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Saudi Arabia’s infrastructure projects top USD 1.25 trillion tally, affordability concerns remain

A shortage in Grade A office space has been a concern in Saudi Arabia’s financial hubs, as the ongoing development projects are aiming to address this market gap

The value of Saudi Arabia’s real estate and infrastructure projects launched in recent years has crossed USD 1.25 trillion in the Kingdom, but affordability remains a key concern in the residential sector, according to a new study by real estate consultancy firm Knight Frank.

As per the report, the total value of commissioned projects has crossed USD 250 billion in the Gulf country, as housing developments account for a large part of the country’s overall infrastructure blueprint as it targets a population forecast of 50 million by 2030.

Over 600,000 residential units are currently in the pipeline, with Saudi capital Riyadh accounting for 18% of all real estate and development projects underway, totalling some USD 229 billion. This includes plans to accommodate over 241,000 homes by 2030.

“The volume of residential units planned [in Saudi Arabia] has risen to 660,000 units, up 30% in the last 12 months, which will come as welcome news to house hunters prevented by the recent spike in values, which has underpinned a nationwide decline in the volume of homes being sold,” said Faisal Durrani, Partner – Head of Research, Middle East & North Africa, while interacting with Zawya.

“That being said, affordability is still a key hurdle for many buyers and so price points for the new inventory will be critical to reigniting domestic demand,” the official added further.

A shortage in Grade A office space has also been a concern in the Kingdom’s financial hubs, as the ongoing development projects are aiming to address this market gap.

“Separately, the office pipeline is steady at 6 million sqm. This figure has of course been influenced by the 300,000 square metres of office projects that have been completed since last autumn. The swelling of the office pipeline is set against a backdrop of a severe shortage of prime Grade A space in cities such as Riyadh, which stands in stark contrast to other global centres where occupancy levels still trail pre-pandemic levels,” Durrani remarked, while adding, “Elsewhere in the commercial market, 5.3 million sqm of retail space is now planned, with a further 289,000 hotel rooms that will go some way to supporting Saudi Arabia’s goal of hosting 100 million visitors by 2030, up from around 17 million last year, which made the Kingdom the 14th most visited nation in the world.”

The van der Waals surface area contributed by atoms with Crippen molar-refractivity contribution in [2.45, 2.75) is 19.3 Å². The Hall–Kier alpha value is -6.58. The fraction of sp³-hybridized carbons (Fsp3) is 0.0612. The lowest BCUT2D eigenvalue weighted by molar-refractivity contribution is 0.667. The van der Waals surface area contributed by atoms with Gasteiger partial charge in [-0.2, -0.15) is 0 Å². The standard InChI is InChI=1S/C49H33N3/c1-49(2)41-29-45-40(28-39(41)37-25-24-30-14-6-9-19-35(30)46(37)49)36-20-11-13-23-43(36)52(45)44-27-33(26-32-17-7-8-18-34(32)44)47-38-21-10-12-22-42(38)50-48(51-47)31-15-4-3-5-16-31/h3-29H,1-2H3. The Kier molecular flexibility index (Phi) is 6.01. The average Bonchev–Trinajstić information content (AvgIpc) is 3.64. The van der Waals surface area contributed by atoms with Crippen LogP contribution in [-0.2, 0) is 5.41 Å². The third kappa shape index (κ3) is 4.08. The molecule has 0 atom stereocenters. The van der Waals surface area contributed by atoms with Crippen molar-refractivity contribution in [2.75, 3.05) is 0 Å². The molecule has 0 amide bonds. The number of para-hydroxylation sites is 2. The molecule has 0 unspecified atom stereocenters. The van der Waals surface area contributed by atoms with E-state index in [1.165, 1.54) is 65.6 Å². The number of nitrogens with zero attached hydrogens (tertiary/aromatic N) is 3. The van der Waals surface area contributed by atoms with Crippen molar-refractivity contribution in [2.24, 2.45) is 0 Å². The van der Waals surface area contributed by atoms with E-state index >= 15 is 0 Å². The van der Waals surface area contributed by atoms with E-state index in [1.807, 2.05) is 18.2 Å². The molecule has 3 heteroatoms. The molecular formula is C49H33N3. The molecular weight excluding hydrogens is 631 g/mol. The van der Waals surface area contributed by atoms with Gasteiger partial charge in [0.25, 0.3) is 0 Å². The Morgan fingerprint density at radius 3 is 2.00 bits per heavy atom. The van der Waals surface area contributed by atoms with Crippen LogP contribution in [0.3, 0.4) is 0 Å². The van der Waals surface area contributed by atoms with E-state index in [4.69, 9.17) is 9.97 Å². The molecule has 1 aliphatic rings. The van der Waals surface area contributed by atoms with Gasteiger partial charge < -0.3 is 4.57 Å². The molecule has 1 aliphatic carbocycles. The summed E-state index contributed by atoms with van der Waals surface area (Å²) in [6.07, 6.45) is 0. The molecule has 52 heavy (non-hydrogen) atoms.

Saudi Arabia’s western provinces will witness a lot of infrastructure activities as the regions have a total of USD 687 billion worth of projects in their pipeline, expected to be completed by 2030. One such high-ticket project is the USD 500 billion super-city called Neom.

According to Harmen de Jong, Partner – Head of Strategy & Consultancy, Knight Frank Saudi Arabia, despite USD 70 billion worth of projects being awarded at Neom and 45% of these getting completed, hurdles have remained.

“The challenge for the nation’s giga project developers will be to cater to and appeal to domestic buyers,” he stated.

“With most giga projects expected to launch residential product at over $1 million, bridging this gap between demand and expectations will undoubtedly emerge as a key consideration going forward,” the official concluded.

Talking about Saudi Arabia’s real estate sector, the Kingdom, in August 2023, launched a new platform to boost its real estate sector. The platform, known as ‘Real Estate Market’, facilitates real estate transactions and provides various e-services for property owners and buyers.

The initiative is part of the ‘Real Estate Wealth Digitization’ roadmap, which is one of the Saudi government’s projects under the national transformation programme.

The ‘Real Estate Market’, apart from allowing users to access reliable information about the value of real estate transactions in their preferred locations, also enables the interested parties to manage their property portfolios and perform subdivision and merger of title deeds using the real estate identity, in cooperation with the Ministry of Municipal and Rural Affairs and the Saudi Central Bank.

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